This outdoor parent-child project is big fun and has educational aspects: a water wheel from reused bottles and branches is turning in a river's current and is towing a small boat in.
Main requirement is a small, fast-running and shallow (mountain) river. You'll also need some empty plastic bottles (including their caps), a number of bolts and nuts, rope and some branches.
Child's Age, Duration and Learning Aspects
This project is suited for children from approximately 5 years old onwards. Building the water wheel will take two to eight hours, depending on the level of preparation, the number of helping hands and their experience.
The educational aspects involved regard constructional principles (techniques like lashing and screwing, elements like axis bearing, blade, spool) and physical concepts (rotation, power, torque, kinetic energy). The water wheel is not intended for long-time use: it is rather a 'Design-for-a-Day' or demonstration model.
A parent is not only needed for a helping hand but also for safety reasons, especially when the child cannot swim. Don't access rivers that are under influence of hydropower facilities and may see sudden fall increases.
This water wheel has been submitted to three Instructables' contests:
- the Teach It contest (for its educational aspects);
- the Hand Tools Only contest (for only hand tools have been used); and
- the Hunter-Gatherer contest (see below why).
Some words to motivate its entry to the latter contest: this water wheel gets one pretty much in touch with pre-civilization roots. Not only for its branches, stones and rope lashing, but also for its possible alternative applications. Instead of tugging a boat, the energy from the wheel might be used to start a fire by rubbing the axis into another piece of wood: feel free to demonstrate an automatic hydropowered lighter, perhaps even the first-ever. Moreover: hunters-gatherers had much more spare time (and on average lived longer) than their descendants the farming groups, possibly even more than the average 21st century man. So this project might have landed well at the time.
In this Instructable Step 1 below highlights some of the design features of this water wheel and Step 2 gives some directions on how to make it. Step 3 spends some words on dismantling the installation and Step 4 explains the CC BY license of this Instructable.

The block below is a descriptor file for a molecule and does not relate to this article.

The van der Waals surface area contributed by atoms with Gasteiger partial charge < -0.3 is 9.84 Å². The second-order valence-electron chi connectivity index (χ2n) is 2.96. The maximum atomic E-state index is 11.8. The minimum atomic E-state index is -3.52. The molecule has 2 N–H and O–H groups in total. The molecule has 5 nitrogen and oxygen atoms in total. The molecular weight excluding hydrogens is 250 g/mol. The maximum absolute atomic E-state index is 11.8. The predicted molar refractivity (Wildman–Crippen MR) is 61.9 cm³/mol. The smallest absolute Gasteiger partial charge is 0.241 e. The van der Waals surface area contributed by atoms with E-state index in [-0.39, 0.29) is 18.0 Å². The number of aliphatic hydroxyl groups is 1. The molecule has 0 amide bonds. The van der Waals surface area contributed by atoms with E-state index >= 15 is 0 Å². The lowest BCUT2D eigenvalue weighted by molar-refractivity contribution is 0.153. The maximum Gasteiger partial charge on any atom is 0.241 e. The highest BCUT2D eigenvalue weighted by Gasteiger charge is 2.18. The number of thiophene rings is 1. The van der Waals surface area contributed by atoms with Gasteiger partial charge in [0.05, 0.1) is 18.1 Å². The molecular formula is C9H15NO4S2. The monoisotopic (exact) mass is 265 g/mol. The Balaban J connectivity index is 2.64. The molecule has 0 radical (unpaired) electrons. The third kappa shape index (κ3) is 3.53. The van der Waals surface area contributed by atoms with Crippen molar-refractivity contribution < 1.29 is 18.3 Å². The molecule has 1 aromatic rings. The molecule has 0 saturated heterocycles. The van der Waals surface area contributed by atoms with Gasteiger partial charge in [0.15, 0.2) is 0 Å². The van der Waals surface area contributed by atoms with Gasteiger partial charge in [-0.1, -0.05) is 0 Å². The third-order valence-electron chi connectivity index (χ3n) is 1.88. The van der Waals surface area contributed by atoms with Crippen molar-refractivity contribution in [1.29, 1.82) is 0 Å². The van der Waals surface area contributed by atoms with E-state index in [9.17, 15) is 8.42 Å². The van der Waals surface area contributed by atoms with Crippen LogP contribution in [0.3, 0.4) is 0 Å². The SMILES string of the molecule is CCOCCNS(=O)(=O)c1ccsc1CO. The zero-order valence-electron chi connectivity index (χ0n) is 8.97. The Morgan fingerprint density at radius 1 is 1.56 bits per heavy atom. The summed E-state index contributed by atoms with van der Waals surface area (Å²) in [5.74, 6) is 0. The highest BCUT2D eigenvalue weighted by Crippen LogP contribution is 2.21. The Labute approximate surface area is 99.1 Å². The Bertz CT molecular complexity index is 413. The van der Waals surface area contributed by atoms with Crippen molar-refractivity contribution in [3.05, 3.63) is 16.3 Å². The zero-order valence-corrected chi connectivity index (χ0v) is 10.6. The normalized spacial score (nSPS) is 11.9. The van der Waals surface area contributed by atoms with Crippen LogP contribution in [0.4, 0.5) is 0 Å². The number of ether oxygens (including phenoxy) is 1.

Add a Teacher Note to share how you incorporated it into your lesson.
Step 1: Design Features
The idea of installing a water wheel as a parent-child project in a river current is not new. Among others, it is documented in a book (in Dutch) entitled 'Water... een boek om uit te putten' (by Jan Scheper and Annelies Slüper-Hendrickx, ISBN 90 6238 898 1). This openproducts' project however has four features that differ from the concept described and that are worth mentioning:
- The blades have been made from empty plastic bottles;
- The bottles have been connected through their caps to yield a blade pair;
- An underwater frame has been made to better resist the river current; and
- A spool is used to do work.
Some elements introduced here might be applicable to a small bottle-based wind turbine, especially the way the bottles have been merged through the caps (point 2 in the list of features above).
The next step shows more detail on the construction.
Step 2: Making the Water Wheel
Empty plastic bottles were used to form the blades of the water wheel. Cut out part of the bottle side to obtain a blade form. By screwing the caps together as indicated in the pictures a pair of blades is resulting, perfectly suited to be lashed on a wooden axis. As can be seen from the video at the start of this Instructable four blades is not really enough: the water wheel equipped with eight blades runs much more smoothly.
Some remarks on the axis:
- As the blades' center point is a little off the center of the axis it might be good to use a slightly curved branch to have the water wheel better centered;
- Make sure to leave enough space on the axis for the spool;
- In order to prevent the axis to fall out of the bearing it is suggested to have the axis hold out from the bearings (more than in the last picture above).
The force of the water stream is so strong that the support structure needs to be quite solid. This was reached by a stand-alone support based on some branches, lashed together with rope. Two Y-shaped branches were used for the axis bearing. The support structure was anchored by putting on heavy stones underwater to prevent it from washing away. An attempt to stick the Y-shaped beams into the river bed failed because stones and bedrock prevented it.
The rope for towing in small ships is simply wound around the axis. Unwinding is easiest by taking the wheel off its bearings.
The next step dedicates some words on dismantling the installation.
Step 3: Design-for-a-Day
This water wheel is not intended for long-time use: it is rather a 'Design-for-a-Day' or playing & demonstration model.
The next step elaborates on the CC BY license under which this Instructable has been released.
Step 4: License
This Instructable is being made available through a Creative Commons Attribution (CC BY) license. Some design features of the concept have been described in Step 1.
Republishing this Instructable is allowed provided that it is properly attributed (cite the name openproducts, link to www.openproducts.org, www.instructables.com/member/openproducts, or the original Instructable). For other arrangements send a Private Message through the instructables member page (www.instructables.com/member/openproducts).
Participated in the
Hand Tools Only Contest
Participated in the
Teach It! Contest Sponsored by Dremel
Participated in the